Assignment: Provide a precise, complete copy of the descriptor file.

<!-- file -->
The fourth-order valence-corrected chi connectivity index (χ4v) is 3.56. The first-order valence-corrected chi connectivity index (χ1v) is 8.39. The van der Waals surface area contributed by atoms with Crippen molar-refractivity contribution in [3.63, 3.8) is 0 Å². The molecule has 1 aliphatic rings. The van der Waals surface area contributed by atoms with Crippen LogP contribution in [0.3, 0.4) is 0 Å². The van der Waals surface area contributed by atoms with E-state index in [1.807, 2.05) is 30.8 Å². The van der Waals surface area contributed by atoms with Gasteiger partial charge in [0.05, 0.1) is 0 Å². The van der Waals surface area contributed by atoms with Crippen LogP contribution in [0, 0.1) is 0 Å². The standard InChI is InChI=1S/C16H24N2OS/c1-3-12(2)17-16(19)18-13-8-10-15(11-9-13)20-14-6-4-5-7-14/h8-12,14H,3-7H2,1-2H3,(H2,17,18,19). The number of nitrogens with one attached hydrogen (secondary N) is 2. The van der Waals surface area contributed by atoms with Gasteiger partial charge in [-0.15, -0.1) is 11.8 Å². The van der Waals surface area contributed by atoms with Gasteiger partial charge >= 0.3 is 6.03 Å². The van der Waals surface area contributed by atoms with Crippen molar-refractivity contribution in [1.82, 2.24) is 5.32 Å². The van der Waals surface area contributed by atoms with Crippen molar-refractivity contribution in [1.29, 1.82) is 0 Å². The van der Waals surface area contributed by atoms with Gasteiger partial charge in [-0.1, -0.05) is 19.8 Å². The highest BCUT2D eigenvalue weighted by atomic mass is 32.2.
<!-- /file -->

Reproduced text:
The fourth-order valence-corrected chi connectivity index (χ4v) is 3.56. The first-order valence-corrected chi connectivity index (χ1v) is 8.39. The van der Waals surface area contributed by atoms with Crippen molar-refractivity contribution in [3.63, 3.8) is 0 Å². The molecule has 1 aliphatic rings. The van der Waals surface area contributed by atoms with Crippen LogP contribution in [0.3, 0.4) is 0 Å². The van der Waals surface area contributed by atoms with E-state index in [1.807, 2.05) is 30.8 Å². The van der Waals surface area contributed by atoms with Gasteiger partial charge in [0.05, 0.1) is 0 Å². The van der Waals surface area contributed by atoms with Crippen LogP contribution in [0, 0.1) is 0 Å². The standard InChI is InChI=1S/C16H24N2OS/c1-3-12(2)17-16(19)18-13-8-10-15(11-9-13)20-14-6-4-5-7-14/h8-12,14H,3-7H2,1-2H3,(H2,17,18,19). The number of nitrogens with one attached hydrogen (secondary N) is 2. The van der Waals surface area contributed by atoms with Gasteiger partial charge in [-0.15, -0.1) is 11.8 Å². The van der Waals surface area contributed by atoms with Gasteiger partial charge >= 0.3 is 6.03 Å². The van der Waals surface area contributed by atoms with Crippen molar-refractivity contribution in [1.82, 2.24) is 5.32 Å². The van der Waals surface area contributed by atoms with Crippen molar-refractivity contribution in [1.29, 1.82) is 0 Å². The van der Waals surface area contributed by atoms with Gasteiger partial charge in [-0.1, -0.05) is 19.8 Å². The highest BCUT2D eigenvalue weighted by atomic mass is 32.2.